The bank’s biannual South Asia Economic Focus report suggested growth is expected to pick up to 6.9% this year and 7.1% next year.
It also said the region could extend its economic lead over East Asia and the Pacific.
However, South Asia’s reliance on India’s performance and lack of consistent growth in other countries could potentially undermine this strong outlook. Exports are weak, progress on fiscal consolidation is slow and deficits remain high.
Employment rates are also down, especially in India, Bhutan and Sri Lanka, and rates are also falling faster than in other parts of Asia, according to the 15 April report.
Martin Rama, World Bank South Asia Region chief economist, said: “More than 1.8 million young people will reach working age every month in South Asia through 2025 and the good news is that economic growth is creating jobs in the region.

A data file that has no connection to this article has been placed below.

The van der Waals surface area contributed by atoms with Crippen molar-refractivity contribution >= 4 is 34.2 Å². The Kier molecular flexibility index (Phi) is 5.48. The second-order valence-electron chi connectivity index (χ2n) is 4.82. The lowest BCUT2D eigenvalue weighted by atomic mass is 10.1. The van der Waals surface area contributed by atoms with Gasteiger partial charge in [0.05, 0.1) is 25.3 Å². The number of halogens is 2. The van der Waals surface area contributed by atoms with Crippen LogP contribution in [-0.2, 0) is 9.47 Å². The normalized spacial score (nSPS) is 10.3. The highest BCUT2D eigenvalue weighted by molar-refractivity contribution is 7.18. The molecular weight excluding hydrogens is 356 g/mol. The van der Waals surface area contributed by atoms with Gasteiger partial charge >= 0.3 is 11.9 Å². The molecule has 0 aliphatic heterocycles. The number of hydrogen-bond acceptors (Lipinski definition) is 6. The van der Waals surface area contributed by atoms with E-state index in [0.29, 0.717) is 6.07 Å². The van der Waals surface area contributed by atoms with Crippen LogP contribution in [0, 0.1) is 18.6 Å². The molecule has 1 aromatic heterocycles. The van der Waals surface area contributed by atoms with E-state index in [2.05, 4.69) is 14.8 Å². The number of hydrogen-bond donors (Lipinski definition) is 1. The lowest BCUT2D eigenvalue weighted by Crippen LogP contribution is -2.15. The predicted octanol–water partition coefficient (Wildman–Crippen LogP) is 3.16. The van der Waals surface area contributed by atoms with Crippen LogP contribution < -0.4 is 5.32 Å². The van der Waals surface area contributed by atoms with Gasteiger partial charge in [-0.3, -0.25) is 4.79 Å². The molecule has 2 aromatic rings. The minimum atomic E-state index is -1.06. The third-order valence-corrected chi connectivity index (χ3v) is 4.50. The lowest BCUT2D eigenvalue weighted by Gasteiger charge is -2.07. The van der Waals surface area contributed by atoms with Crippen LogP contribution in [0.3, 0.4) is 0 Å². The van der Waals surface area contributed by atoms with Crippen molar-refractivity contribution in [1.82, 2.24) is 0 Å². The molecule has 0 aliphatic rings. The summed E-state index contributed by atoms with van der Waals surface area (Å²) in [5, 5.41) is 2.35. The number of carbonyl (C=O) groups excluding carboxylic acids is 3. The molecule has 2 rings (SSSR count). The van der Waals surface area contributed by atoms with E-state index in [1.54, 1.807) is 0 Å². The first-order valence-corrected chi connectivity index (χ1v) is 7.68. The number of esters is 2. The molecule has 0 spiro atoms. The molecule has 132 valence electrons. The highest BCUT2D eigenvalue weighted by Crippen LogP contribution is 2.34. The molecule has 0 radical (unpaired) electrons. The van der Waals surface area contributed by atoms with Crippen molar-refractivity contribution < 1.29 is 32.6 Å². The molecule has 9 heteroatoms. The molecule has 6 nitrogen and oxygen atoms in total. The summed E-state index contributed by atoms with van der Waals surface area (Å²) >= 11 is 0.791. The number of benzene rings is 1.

“But providing opportunities to these young entrants while attracting more women into the labour market, will require generating even more jobs for every point of economic growth.”
Around 11.7 million jobs need to be created each year to arrest the fall in employment rates.
However, the bank said many more and better jobs were needed if South Asia wanted to match the employment levels seen in other regions.
“Policies and actions are needed to make growth more labour-intensive, and especially to create the kinds of jobs that can encourage greater labour force participation by women,” said report author Robert Beyer.